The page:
The White House’s proposed EPA budget cuts nearly all of the Agency’s funding for vehicle emissions testing, as reported by Reuters. The proposed cuts to the EPA’s budget would remove 99 percent of the agency’s $48 million in funding for vehicle testing, expecting automakers to pay increased fees to make up the difference. But according to Margo Oge, former head of the EPA’s Office of Transportation and Air Quality, the proposed budget would require “pretty much shutting down the testing lab.”
We have a recent example of why this is a very bad idea. In 2015, it was discovered that Volkswagen had been cheating on emissions tests in the US and Europe for years, installing cheat devices on their diesel cars to emit up to 40 times the allowable amount of some toxic pollutants. The scandal came to be known as “Dieselgate,” and a recent MIT study found that VW’s emissions cheating would likely result in 1,200 premature deaths in Europe alone. This deceit was uncovered by a small lab in West Virginia and the data was turned over to the EPA and CARB for enforcement. Fiat Chrysler and Mitsubishi have also been implicated in similar emissions cheating schemes, and Daimler is currently under scrutiny.
The EPA often uses independent labs for testing, rather than putting a “fox in charge of the henhouse” and trusting automakers to do testing on their own. It seems that these budget cuts may change that. While this doesn’t necessarily mean all testing would be shut down, independent labs would become less independent if their sources of funding come directly from automakers.
And other automakers have also been found making misleading claims about mileage on their vehicles in recent years. These cases have resulted in lawsuits, class actions and settlements in the amounts of hundreds of millions of dollars. Penalties levied on automakers include $90 million on GM, $170 million on Honda and $350 million on Hyundai and Kia.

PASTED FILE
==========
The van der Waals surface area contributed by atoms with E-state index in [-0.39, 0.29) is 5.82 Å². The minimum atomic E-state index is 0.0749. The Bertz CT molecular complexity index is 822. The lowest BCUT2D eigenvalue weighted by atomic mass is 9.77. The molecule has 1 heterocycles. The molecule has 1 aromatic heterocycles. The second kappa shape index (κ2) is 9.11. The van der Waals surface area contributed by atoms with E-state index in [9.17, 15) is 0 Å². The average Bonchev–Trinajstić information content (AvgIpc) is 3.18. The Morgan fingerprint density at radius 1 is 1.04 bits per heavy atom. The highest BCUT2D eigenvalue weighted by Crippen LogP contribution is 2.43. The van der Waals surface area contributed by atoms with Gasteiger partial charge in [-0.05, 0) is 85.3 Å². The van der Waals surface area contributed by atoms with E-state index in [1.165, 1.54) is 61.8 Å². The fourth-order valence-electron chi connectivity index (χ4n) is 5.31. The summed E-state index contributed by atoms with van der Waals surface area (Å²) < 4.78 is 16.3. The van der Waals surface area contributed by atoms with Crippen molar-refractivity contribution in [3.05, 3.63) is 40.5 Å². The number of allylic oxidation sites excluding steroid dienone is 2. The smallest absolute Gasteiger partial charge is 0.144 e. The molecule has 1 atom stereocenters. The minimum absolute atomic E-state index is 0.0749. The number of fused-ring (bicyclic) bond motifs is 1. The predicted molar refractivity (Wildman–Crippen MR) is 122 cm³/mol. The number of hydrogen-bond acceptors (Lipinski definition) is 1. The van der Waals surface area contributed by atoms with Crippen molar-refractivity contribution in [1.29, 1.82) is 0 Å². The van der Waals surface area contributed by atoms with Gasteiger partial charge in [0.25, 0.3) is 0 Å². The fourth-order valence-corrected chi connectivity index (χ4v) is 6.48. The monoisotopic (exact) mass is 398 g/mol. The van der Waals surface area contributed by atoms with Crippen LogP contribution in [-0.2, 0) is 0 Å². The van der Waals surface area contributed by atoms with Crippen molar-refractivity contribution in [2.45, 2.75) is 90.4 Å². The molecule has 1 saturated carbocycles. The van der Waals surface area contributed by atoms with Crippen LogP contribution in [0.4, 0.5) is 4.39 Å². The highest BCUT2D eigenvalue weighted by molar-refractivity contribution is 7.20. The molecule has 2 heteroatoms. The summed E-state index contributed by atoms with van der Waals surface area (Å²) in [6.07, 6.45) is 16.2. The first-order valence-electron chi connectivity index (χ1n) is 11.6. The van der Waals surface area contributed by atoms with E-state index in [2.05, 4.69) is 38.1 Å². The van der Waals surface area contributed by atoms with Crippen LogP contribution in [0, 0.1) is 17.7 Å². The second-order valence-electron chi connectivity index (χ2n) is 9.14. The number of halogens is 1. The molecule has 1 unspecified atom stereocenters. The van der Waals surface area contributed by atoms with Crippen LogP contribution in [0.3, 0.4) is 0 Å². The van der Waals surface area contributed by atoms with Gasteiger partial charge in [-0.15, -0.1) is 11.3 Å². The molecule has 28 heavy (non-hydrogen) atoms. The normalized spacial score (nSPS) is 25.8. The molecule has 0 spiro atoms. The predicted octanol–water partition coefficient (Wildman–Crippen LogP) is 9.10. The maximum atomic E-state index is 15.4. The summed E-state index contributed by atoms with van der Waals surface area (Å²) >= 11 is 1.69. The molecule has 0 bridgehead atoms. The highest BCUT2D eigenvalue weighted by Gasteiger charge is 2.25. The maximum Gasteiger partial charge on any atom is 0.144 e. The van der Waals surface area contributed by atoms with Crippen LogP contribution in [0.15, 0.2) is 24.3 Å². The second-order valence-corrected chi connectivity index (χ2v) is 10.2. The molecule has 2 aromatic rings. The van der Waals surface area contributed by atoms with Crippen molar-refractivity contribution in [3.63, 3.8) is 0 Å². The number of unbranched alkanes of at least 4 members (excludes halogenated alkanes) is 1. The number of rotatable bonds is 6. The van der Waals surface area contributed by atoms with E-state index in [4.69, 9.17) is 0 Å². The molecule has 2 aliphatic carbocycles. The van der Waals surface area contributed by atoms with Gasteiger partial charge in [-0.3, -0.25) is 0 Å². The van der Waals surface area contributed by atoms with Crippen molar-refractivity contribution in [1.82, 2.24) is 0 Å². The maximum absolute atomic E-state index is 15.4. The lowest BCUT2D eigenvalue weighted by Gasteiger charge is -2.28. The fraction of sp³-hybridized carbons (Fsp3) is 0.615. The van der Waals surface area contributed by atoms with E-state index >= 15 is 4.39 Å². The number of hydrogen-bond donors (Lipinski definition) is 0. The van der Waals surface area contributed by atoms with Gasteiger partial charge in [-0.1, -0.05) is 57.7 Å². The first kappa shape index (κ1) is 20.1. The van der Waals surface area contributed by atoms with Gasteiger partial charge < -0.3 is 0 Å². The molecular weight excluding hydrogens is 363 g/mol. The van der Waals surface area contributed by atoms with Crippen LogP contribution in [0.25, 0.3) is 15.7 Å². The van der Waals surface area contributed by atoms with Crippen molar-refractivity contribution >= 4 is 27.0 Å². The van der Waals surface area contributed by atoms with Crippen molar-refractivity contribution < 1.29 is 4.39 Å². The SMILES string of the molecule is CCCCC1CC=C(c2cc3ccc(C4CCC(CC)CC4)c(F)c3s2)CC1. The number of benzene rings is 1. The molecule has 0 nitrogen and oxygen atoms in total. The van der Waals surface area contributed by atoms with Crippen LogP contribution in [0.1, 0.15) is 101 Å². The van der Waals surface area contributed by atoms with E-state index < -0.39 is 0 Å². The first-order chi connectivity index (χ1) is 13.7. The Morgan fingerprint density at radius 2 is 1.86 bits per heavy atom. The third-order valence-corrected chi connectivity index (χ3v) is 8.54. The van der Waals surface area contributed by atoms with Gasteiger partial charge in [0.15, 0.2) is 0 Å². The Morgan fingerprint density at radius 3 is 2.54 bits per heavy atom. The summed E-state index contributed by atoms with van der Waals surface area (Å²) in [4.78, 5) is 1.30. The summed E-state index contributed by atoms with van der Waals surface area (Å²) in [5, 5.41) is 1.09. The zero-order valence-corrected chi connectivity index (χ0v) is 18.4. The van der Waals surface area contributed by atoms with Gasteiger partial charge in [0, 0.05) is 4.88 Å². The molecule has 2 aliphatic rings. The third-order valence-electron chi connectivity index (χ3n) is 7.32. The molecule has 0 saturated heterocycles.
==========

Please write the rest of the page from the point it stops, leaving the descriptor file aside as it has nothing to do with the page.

So considering the hundreds of millions of dollars which automakers have unfairly grifted from their customers by lying about emissions and mileage, the $48 million cost of the EPA’s vehicle testing lab doesn’t seem too high from a pure arithmetic point of view. And then, of course, there’s the $14.7 billion VW Dieselgate settlement and $4.3 billion of civil and criminal penalties, which combined could fund the EPA’s vehicle testing lab for 395 years.
There are likely even more penalties to come from that scandal, and from other automakers being investigated for similar cheating schemes.
Interestingly, this move is opposed even by the automakers themselves. A spokeswoman for the Alliance of Automobile Manufacturers (AAM) stated that the cuts in the EPA’s vehicle testing budget could delay certification of new vehicle models and thus result in delays for consumers. The AAM is the same group who lobbied the EPA to loosen efficiency standards and tried to block Tesla dealerships in several states.
This budget plan is only a draft, a more detailed plan will come in May. But this is another example of attempts to gut the EPA in a way that will only harm consumers, the environment, and even the auto manufacturers themselves. Luckily, we still have CARB.
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